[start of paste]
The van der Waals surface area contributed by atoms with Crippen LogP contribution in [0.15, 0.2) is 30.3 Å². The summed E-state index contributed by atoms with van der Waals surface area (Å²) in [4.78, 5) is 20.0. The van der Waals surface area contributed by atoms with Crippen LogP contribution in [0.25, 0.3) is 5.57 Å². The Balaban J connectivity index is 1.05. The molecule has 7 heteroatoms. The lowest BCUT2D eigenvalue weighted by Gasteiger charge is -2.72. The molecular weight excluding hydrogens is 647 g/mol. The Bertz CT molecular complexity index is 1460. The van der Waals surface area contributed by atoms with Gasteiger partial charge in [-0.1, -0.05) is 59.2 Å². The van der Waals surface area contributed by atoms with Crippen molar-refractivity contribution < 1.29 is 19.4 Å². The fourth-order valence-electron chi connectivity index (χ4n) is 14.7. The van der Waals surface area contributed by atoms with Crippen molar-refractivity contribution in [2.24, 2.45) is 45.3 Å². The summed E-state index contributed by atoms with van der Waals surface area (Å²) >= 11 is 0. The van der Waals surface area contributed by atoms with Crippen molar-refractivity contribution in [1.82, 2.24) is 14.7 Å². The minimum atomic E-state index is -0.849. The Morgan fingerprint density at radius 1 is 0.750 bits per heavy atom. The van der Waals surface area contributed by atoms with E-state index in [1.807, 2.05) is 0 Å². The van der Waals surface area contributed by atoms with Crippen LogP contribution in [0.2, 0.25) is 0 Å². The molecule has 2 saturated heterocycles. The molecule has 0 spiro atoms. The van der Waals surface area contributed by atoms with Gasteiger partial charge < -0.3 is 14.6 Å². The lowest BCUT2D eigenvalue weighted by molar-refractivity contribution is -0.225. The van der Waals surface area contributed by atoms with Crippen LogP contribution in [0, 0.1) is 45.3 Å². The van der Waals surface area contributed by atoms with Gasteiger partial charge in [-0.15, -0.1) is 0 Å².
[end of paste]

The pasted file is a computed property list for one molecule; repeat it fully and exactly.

The van der Waals surface area contributed by atoms with Crippen LogP contribution in [0.15, 0.2) is 30.3 Å². The summed E-state index contributed by atoms with van der Waals surface area (Å²) in [4.78, 5) is 20.0. The van der Waals surface area contributed by atoms with Crippen LogP contribution in [0.25, 0.3) is 5.57 Å². The Balaban J connectivity index is 1.05. The molecule has 7 heteroatoms. The lowest BCUT2D eigenvalue weighted by Gasteiger charge is -2.72. The molecular weight excluding hydrogens is 647 g/mol. The Bertz CT molecular complexity index is 1460. The van der Waals surface area contributed by atoms with Gasteiger partial charge in [-0.1, -0.05) is 59.2 Å². The van der Waals surface area contributed by atoms with Crippen molar-refractivity contribution < 1.29 is 19.4 Å². The fourth-order valence-electron chi connectivity index (χ4n) is 14.7. The van der Waals surface area contributed by atoms with Crippen molar-refractivity contribution in [2.24, 2.45) is 45.3 Å². The summed E-state index contributed by atoms with van der Waals surface area (Å²) >= 11 is 0. The van der Waals surface area contributed by atoms with Crippen molar-refractivity contribution in [1.82, 2.24) is 14.7 Å². The minimum atomic E-state index is -0.849. The Morgan fingerprint density at radius 1 is 0.750 bits per heavy atom. The van der Waals surface area contributed by atoms with E-state index in [1.807, 2.05) is 0 Å². The van der Waals surface area contributed by atoms with Crippen LogP contribution in [0.2, 0.25) is 0 Å². The molecule has 2 saturated heterocycles. The molecule has 0 spiro atoms. The van der Waals surface area contributed by atoms with Gasteiger partial charge < -0.3 is 14.6 Å². The lowest BCUT2D eigenvalue weighted by molar-refractivity contribution is -0.225. The van der Waals surface area contributed by atoms with Crippen LogP contribution in [0, 0.1) is 45.3 Å². The van der Waals surface area contributed by atoms with Gasteiger partial charge in [-0.15, -0.1) is 0 Å².